After 11 years, the Marvel Ultimate Alliance series has a new entry with Marvel Ultimate Alliance 3: The Black Order. It's a game that feels like a modern take on the button-mashing, isometric, action-RPG (aRPG), even if it's not always entirely sure what that "take" should be.
First, a quick disclaimer. Our Co-Op FAQ covers some of the various systems/mechanics within Marvel Ultimate Alliance 3 (MUA 3) - such as the character stats, team bonuses, etc. - in more depth, as well as going through the different co-op configurations the game supports. I'll discuss these elements where something is particularly noteworthy (good or bad), so it's worth checking that article out for more information about those topics. Playing the game cooperatively, which is fun and definitely the way to go, doesn’t change the core gameplay in any meaningful way, i.e., whether you’ve got a buddy or not you’ll be running around levels, beating up enemies, getting experience, and collecting loot. I’ll be discussing the game as a whole before diving into a few specific co-op details.
MUA 3 starts off with the Guardians of the Galaxy team detecting some weird "cosmic energy" readings in what should be an empty piece of space, and before you can snap your fingers, you're off on an adventure to acquire all the Infinity Stones before Thanos does and destroys the universe. So as not to spoil anything, I'll just say that the somewhat simplistic/unsurprising story takes you on a tour of different recognizable locations from the Marvel universe (like The Raft and Xavier Institute). That's perfectly fine as the real meat of MUA 3, like any aRPG, lies within the two core gameplay mechanics: fighting enemies and looting.
Much like the previous Marvel Ultimate Alliance (and X-Men Legends) games, MUA 3 has its fair share of mindless, button-mashing action. Most of the enemies you encounter in the game can be taken out using some combination of the basic light and heavy attacks (as in, using a mix of the two; the only combo you have is hitting the light attack button a few times). Each playable character also has access (eventually) to four different special abilities, which more-or-less embody some iconic move for a particular character. For example, Iron Man has his "Unibeam" attack where he shoots a big laser out of his chest, Thor shoots thunder from Mjolnir, and Hulk... well, smashes. These abilities are good for taking out the rank-and-file, however their real utility comes from combining them into "Synergy Attacks". These attacks not only produce a greater effect of the two abilities (e.g., if Hulk and Thor both use "smash" attacks, then it causes an earthquake that temporarily stuns enemies), but they also have a strategic use: staggering foes.
Tougher enemies and bosses not only have more health, but they also have a purple "Stagger" gauge below their health bar, which means their attacks can't be interrupted until that gauge is drained. If you want an opportunity to deal damage to them, you'll need to deplete their Stagger gauge (using basic or special attacks), which will temporarily stun them - but this gauge will quickly begin to refill. To prolong their stunned state and increase the damage you do to them, you'll need to hit them with a Synergy Attack before the gauge refills. It may not be the most strategic gameplay mechanic to ever find its way into an aRPG, but it helps to break things up a bit. A few bosses also have special mechanics that require you to perform certain actions, like picking things up in the environment and throwing them at the boss, to bring down their Stagger gauge. Again, nothing earth-shattering (and one in particular is annoying), but at least it adds a little variety to the action. Your rewards for defeating these all of these foes are experience and the game's only form of loot: ISO-8 crystals.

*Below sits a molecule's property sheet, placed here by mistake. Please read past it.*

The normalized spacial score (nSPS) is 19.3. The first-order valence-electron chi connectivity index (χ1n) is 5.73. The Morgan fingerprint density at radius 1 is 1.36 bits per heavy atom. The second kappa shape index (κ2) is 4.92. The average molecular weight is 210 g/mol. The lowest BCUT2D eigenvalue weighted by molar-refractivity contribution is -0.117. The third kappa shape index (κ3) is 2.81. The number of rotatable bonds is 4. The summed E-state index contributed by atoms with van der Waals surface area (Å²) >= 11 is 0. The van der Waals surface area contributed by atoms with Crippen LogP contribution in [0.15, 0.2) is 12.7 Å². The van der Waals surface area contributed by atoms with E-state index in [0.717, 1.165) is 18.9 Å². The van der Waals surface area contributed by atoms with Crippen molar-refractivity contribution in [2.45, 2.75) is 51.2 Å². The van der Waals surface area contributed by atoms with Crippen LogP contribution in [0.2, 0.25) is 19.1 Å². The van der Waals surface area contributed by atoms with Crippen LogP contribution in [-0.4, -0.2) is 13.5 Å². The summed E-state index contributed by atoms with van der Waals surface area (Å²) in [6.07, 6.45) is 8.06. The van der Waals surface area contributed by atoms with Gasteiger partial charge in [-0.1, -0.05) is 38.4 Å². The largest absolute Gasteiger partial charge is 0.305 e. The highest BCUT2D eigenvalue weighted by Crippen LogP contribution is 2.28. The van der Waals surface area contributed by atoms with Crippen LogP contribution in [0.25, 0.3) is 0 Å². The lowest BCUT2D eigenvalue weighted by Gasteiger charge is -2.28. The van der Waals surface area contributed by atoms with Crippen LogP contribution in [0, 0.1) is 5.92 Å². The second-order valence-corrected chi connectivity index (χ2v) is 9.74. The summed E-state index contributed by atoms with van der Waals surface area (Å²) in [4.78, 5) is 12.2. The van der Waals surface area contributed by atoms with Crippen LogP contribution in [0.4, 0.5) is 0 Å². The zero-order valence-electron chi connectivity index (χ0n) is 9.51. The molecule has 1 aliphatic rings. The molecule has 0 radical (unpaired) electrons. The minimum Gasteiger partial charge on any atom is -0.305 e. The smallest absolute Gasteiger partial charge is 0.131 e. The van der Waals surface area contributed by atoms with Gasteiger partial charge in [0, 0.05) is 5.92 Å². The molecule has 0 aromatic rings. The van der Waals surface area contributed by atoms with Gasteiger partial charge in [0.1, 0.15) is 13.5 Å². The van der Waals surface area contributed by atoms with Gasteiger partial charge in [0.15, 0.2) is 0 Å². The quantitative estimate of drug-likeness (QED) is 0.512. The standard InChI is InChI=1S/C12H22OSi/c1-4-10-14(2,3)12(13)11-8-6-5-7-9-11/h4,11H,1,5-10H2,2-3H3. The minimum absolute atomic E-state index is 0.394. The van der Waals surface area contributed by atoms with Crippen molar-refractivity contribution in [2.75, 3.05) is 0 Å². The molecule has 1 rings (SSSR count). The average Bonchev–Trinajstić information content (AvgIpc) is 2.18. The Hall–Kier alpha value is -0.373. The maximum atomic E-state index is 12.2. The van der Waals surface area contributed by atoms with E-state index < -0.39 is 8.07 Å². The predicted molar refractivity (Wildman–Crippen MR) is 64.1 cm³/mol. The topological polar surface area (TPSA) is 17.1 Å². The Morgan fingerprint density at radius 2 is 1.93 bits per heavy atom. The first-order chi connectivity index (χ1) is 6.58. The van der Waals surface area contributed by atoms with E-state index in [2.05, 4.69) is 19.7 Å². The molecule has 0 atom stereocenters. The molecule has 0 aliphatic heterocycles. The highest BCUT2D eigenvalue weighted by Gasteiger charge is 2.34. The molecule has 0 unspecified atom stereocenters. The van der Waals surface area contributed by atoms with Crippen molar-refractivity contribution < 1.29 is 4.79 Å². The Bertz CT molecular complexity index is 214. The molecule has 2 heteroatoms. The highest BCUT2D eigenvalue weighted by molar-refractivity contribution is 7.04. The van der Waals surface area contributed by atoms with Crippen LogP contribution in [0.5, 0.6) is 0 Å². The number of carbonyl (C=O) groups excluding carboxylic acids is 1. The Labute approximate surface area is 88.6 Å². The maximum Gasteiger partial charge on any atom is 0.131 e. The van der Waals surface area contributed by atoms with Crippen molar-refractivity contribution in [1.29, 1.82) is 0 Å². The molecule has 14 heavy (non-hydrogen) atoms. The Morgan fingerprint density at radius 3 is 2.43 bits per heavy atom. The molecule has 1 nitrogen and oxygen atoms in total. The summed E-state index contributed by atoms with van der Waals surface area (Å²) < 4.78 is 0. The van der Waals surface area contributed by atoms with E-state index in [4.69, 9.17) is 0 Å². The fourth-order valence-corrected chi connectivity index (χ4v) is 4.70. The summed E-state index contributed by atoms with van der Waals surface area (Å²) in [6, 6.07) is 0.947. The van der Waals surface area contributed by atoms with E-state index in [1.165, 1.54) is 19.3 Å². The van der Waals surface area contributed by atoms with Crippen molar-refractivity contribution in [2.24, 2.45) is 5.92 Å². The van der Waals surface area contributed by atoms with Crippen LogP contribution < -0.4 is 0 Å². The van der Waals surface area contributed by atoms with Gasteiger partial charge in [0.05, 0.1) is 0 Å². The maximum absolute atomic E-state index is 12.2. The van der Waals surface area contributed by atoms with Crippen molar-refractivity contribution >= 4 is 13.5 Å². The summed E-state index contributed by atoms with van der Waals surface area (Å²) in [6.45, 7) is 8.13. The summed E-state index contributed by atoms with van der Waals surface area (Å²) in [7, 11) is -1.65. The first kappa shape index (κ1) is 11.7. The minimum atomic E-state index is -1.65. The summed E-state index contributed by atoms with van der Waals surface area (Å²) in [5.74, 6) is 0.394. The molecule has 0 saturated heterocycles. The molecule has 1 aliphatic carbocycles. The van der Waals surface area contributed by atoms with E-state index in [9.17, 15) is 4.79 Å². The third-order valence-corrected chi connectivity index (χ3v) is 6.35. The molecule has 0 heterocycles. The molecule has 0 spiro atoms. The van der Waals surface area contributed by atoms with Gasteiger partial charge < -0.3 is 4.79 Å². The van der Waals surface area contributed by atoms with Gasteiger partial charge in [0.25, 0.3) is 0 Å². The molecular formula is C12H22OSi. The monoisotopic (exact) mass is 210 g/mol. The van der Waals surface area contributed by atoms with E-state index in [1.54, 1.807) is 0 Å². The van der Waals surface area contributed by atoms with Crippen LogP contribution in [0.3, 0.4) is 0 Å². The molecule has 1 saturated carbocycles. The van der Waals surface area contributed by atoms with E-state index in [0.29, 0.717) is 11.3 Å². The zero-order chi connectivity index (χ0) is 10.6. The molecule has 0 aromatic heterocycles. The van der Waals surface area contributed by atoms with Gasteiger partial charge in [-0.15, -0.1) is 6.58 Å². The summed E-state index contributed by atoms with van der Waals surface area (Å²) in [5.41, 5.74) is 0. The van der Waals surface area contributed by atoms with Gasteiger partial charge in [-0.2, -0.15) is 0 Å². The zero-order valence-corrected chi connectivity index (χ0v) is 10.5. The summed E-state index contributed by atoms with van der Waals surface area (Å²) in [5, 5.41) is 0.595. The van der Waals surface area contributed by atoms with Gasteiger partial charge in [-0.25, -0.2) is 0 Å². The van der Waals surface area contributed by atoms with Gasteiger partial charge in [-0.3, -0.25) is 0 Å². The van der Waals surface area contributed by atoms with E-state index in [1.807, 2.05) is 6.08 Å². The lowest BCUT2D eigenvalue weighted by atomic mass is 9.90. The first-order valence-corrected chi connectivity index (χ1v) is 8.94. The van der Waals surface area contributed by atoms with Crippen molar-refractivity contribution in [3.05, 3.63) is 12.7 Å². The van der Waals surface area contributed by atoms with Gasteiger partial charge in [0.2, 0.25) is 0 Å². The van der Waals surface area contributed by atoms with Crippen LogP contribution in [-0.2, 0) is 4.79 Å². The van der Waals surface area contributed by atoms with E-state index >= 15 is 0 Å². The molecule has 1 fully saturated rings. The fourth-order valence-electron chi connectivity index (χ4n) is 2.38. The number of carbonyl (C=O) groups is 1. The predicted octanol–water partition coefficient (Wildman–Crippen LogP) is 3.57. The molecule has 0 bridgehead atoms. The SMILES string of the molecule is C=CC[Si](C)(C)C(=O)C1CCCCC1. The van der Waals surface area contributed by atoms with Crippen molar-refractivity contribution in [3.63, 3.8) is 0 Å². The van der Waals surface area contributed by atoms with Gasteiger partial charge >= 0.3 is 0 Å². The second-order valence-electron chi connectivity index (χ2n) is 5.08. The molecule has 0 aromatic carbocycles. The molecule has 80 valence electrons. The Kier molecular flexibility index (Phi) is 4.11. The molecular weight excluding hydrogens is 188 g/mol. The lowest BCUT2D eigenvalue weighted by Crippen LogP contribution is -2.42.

As you earn experience for your characters, their overall stats will increase and they'll earn ability points that can be spent to level up their abilities (up to a max of level 4). At levels 10, 15, and 20, you'll unlock new abilities for your characters, and at levels 20 and 30 you'll unlock more slots where you can equip ISO-8 crystals. When equipped on a character, these crystals will provide straightforward boosts to a stat (e.g., 500 to Durability), a percentage boost to a stat ( 5.0% to Strength), or some other kind of boon (decrease the damage taken from melee attacks, or increases the damage of your light attacks).
Crystals vary on their grade (D to AA) and come in one of the six Infinity Gem colors, which relate directly to your characters’ stats. These crystals are what you'll be chasing as you play through the harder difficulties of the game as you look for the best versions with the best boosts possible. However, they are not the only source of passive bonuses. As you level up your roster of characters, you’ll earn Alliance Enhancement Points (AEPs). These can be spent in the Alliance Enhancement grid to unlock permanent stat boosts and other bonuses for all characters. Initially there is just one hex grid, but as you unlock more bonuses, you’ll open up six more grids (seven total) that will provide a variety of stat boosts and passive effects, such as increasing the damage of all melee attacks. Unlocking every bonus in one grid gives you a special bonus, like increasing the damage your characters do to a foe's Stagger gauge, and once you’ve unlocked all six of those special bonuses, you’ll get the final unlock: a fourth ISO-8 slot. While all of these boosts and boons apply to all your characters, getting them is quite the grind as the primary source of AEPs comes from leveling your characters, and that is no easy feat.
The process of earning experience in order to level up characters in MUA 3 just about kills all the fun of the game. With any aRPG there’s an expectation that you’ll be playing the same levels/missions over and over in order to gain experience and loot (aka, “grinding”), but in this case it’s a bit too much. Any character that is not in your team does not receive any experience, which means you’re only leveling four out of a roster of 36 playable characters at a time. What’s more, enemies appear to give you the same amount of experience regardless of the difficulty level or their level compared to your character’s level (i.e., bringing a low level character into a higher level fight doesn’t get them any more experience than in a lower level fight).
So, if you’ve been playing with a group of characters for a while and want to change things up, you’re going to have to jump back a few campaign missions to fight enemies that are around the same level as those characters and repeat content you just cleared. This is where things get a little tricky. Outside of a few specific cases (more on those in just a second), you do not need to level up all 36 playable characters in order to progress through the campaign. If you want to stick with the initial Guardians team and play all the way through, you absolutely can.